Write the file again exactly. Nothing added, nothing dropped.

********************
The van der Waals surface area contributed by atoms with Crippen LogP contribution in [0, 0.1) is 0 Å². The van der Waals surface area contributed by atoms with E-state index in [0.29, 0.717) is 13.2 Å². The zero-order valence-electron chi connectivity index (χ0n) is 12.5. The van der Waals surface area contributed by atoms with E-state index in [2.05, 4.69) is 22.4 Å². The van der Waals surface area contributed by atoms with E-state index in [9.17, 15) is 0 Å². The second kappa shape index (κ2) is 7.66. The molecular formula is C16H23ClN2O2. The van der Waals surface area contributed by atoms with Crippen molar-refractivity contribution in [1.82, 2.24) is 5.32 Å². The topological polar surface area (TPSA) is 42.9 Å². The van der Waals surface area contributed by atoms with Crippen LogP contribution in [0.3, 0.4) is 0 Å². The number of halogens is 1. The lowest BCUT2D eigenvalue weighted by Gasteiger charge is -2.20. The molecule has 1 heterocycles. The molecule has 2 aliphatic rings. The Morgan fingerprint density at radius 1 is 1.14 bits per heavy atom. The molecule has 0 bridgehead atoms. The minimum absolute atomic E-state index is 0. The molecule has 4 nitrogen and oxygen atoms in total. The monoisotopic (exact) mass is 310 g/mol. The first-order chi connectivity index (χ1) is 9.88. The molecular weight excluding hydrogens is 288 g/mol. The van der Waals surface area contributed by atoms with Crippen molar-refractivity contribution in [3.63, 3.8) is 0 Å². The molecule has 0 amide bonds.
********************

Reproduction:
The van der Waals surface area contributed by atoms with Crippen LogP contribution in [0, 0.1) is 0 Å². The van der Waals surface area contributed by atoms with E-state index in [0.29, 0.717) is 13.2 Å². The zero-order valence-electron chi connectivity index (χ0n) is 12.5. The van der Waals surface area contributed by atoms with E-state index in [2.05, 4.69) is 22.4 Å². The van der Waals surface area contributed by atoms with E-state index in [9.17, 15) is 0 Å². The second kappa shape index (κ2) is 7.66. The molecular formula is C16H23ClN2O2. The van der Waals surface area contributed by atoms with Crippen molar-refractivity contribution in [1.82, 2.24) is 5.32 Å². The topological polar surface area (TPSA) is 42.9 Å². The van der Waals surface area contributed by atoms with Crippen LogP contribution in [0.3, 0.4) is 0 Å². The number of halogens is 1. The lowest BCUT2D eigenvalue weighted by Gasteiger charge is -2.20. The molecule has 1 heterocycles. The molecule has 2 aliphatic rings. The Morgan fingerprint density at radius 1 is 1.14 bits per heavy atom. The molecule has 0 bridgehead atoms. The minimum absolute atomic E-state index is 0. The molecule has 4 nitrogen and oxygen atoms in total. The monoisotopic (exact) mass is 310 g/mol. The first-order chi connectivity index (χ1) is 9.88. The molecular weight excluding hydrogens is 288 g/mol. The van der Waals surface area contributed by atoms with Crippen molar-refractivity contribution in [3.63, 3.8) is 0 Å². The molecule has 0 amide bonds.